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Now that Verizon has closed its blockbuster spectrum deal with the cable operators it’s ready to break ground on its second 4G network. In an interview with FierceWireless, Verizon Wireless(s vz)(s vod) CTO Nicola Palmer said Verizon would deploy 5,000 LTE cellsites this year in the Advanced Wireless Service (AWS) band, layering mobile data capacity onto the 4G network it’s already built in the 700 MHz band.
In 2014, Palmer added, Verizon will start building a much broader footprint in the new band. What’s more, Palmer said that Verizon would start selling its first AWS compatible devices in the next few months.
“You can’t have the network without compatible devices,” Palmer told Fierce’s Sue Marek. “We have already given the OEMs guidance on that strategy. The first half of this year we will see AWS-compatible devices in our lineup so when the network comes online in the second half, we will take advantage of that.”
There are some major implications in Verizon’s move:
- Verizon is now ready to start focusing on capacity instead of coverage. Palmer said Verizon’s 700 MHz LTE network will cover 90 percent of the U.S. population this year, meaning there will be few populated places where Verizon customers can’t get a 4G signal. It has enough AWS spectrum to double its LTE capacity nationwide, and almost everywhere east of the Mississippi it can triple it. That means it will be able to support more 4G subscribers and more 4G devices and eventually it will be able to boost 4G speeds.
- The AWS band uses 1700 MHz and 2100 MHz frequencies, which make it an ideal spectrum for urban deployments. The lower the frequency, the further radio waves propagate, so while 700 MHz was perfect for Verizon’s coverage network, you can expect Verizon to be more selective about where it builds the second network. It will likely target cities and other high-traffic areas and it may even USE AWS for its first indoor and outdoor small cells.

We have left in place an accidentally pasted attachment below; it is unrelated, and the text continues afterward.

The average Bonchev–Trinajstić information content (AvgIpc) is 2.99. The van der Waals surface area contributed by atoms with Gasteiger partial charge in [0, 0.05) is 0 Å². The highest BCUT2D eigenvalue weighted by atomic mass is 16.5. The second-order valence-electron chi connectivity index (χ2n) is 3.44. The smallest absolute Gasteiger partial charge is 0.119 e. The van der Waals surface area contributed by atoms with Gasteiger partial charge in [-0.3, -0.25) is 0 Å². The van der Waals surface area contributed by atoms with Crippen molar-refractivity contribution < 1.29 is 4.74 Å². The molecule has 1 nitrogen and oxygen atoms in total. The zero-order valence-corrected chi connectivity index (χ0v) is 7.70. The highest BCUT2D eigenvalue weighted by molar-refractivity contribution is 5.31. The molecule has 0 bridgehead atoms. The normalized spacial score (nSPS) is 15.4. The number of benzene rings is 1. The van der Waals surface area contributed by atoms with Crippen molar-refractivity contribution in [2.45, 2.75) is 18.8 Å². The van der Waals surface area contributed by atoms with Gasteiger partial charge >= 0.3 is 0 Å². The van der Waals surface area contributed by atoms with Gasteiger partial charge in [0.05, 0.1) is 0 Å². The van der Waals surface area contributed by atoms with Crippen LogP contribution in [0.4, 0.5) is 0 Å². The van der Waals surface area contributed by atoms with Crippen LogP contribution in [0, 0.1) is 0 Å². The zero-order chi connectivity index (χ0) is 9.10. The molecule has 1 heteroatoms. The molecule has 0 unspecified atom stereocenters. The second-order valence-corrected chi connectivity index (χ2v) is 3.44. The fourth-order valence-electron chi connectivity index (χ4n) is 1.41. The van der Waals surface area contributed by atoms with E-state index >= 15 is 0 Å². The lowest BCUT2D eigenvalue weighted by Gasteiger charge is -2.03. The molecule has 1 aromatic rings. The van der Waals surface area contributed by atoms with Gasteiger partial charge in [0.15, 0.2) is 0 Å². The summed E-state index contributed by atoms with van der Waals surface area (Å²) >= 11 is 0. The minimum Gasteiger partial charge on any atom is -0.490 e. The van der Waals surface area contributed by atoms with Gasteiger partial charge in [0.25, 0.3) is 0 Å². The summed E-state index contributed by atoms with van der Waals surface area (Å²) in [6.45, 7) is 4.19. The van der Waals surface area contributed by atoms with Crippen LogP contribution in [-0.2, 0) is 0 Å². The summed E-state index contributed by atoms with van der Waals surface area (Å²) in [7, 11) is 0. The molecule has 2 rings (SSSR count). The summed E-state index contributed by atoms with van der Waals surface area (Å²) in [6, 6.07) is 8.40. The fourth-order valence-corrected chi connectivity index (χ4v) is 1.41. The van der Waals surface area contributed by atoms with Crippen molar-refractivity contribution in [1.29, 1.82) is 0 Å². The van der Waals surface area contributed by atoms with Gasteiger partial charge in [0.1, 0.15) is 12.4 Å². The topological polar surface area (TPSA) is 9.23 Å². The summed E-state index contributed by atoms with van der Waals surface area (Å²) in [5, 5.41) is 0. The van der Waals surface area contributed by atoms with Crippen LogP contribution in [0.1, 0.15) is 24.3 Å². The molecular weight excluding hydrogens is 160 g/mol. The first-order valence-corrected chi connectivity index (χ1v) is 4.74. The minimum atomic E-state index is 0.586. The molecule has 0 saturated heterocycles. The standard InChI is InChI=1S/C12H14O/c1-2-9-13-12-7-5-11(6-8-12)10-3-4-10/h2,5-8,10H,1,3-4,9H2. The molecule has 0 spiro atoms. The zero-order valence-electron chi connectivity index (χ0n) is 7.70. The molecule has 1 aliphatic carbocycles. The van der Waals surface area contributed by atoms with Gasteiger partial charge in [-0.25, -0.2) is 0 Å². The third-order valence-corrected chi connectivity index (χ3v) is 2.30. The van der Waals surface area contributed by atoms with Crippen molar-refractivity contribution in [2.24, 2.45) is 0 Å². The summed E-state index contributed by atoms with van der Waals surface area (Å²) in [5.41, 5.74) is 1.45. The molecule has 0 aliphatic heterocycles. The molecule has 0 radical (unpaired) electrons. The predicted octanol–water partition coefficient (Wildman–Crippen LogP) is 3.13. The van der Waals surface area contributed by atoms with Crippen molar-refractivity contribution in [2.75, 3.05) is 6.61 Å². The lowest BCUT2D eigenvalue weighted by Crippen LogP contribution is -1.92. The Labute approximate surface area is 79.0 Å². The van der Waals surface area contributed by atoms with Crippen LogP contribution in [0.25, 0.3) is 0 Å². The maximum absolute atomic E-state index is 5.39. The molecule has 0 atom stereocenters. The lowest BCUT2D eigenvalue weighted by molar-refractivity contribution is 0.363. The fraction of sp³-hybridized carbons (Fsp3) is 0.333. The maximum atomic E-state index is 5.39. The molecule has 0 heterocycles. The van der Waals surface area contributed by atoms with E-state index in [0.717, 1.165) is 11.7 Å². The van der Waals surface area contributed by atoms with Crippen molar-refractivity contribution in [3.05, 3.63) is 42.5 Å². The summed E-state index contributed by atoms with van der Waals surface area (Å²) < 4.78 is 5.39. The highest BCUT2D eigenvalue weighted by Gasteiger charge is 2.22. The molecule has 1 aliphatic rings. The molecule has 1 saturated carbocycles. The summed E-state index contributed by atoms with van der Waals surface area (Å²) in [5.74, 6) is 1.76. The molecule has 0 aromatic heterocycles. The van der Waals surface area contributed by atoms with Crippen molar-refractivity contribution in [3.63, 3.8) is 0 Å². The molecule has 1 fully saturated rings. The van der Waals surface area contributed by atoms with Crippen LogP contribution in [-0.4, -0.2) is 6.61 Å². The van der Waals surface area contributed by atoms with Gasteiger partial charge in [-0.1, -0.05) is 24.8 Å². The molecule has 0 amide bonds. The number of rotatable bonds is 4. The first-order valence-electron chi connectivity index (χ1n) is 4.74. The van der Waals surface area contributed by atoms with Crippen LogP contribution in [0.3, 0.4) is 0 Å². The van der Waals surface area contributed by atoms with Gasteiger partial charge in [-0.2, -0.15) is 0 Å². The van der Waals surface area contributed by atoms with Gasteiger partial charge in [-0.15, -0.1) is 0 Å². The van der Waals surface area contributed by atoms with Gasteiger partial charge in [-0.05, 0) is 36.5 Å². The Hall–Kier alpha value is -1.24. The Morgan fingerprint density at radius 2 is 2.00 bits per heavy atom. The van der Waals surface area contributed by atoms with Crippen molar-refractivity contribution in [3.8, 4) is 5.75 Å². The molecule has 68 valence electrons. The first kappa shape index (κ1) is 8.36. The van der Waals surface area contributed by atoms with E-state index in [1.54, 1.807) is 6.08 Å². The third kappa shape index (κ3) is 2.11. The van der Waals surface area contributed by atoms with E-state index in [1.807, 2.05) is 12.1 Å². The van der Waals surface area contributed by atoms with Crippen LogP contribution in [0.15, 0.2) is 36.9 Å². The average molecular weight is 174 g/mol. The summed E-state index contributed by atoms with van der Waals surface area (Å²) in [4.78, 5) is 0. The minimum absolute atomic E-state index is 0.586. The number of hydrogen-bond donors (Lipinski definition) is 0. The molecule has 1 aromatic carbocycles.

- By moving to AWS, Verizon will actually have a 4G band in common with other North American carriers. T-Mobile’ and the Canadian operator use the band. AT&T owns AWS licenses as well and is already sells devices that support those frequencies (the iPhone 5 is one of them). Network fragmentation has been a huge problem in the U.S., requiring handset vendors to make different variants of their devices for different carriers. With the operators coalescing around AWS, we could get a step closer to a smartphones that work across all carriers’ networks.
Other operators have plans to launch LTE over a second band as well: AT&T will make use of its newly minted 4G band in the 2.3 GHz frequencies, while Sprint will refarm the 800 MHz airwaves currently occupied by its Nextel network for LTE. Both operators are still at least a year away from making those plans reality.
By putting LTE into a second band, Verizon could also become the first U.S. operator to start down the path toward the next-generation of mobile technology called LTE-Advanced. The first LTE-Advanced technique we’re likely to see is called carrier aggregation, which bonds two disparate spectrum bands together to create a single super-fast air link. Verizon could choose to merge its two LTE networks, effectively doubling the uplink and downlink speeds available to its customers.
Several U.S. operators — from Sprint(s s) and T-Mobile to Clearwire(s clwr) and Dish Network(s dish) — have talked a big game about LTE-Advanced, abusing the term to make their networks seem more sophisticated than they are. Ironically, Verizon has never made any boasts about LTE-Advanced, but it might well be the first U.S. operator that commercially implements the first LTE-Advanced technique.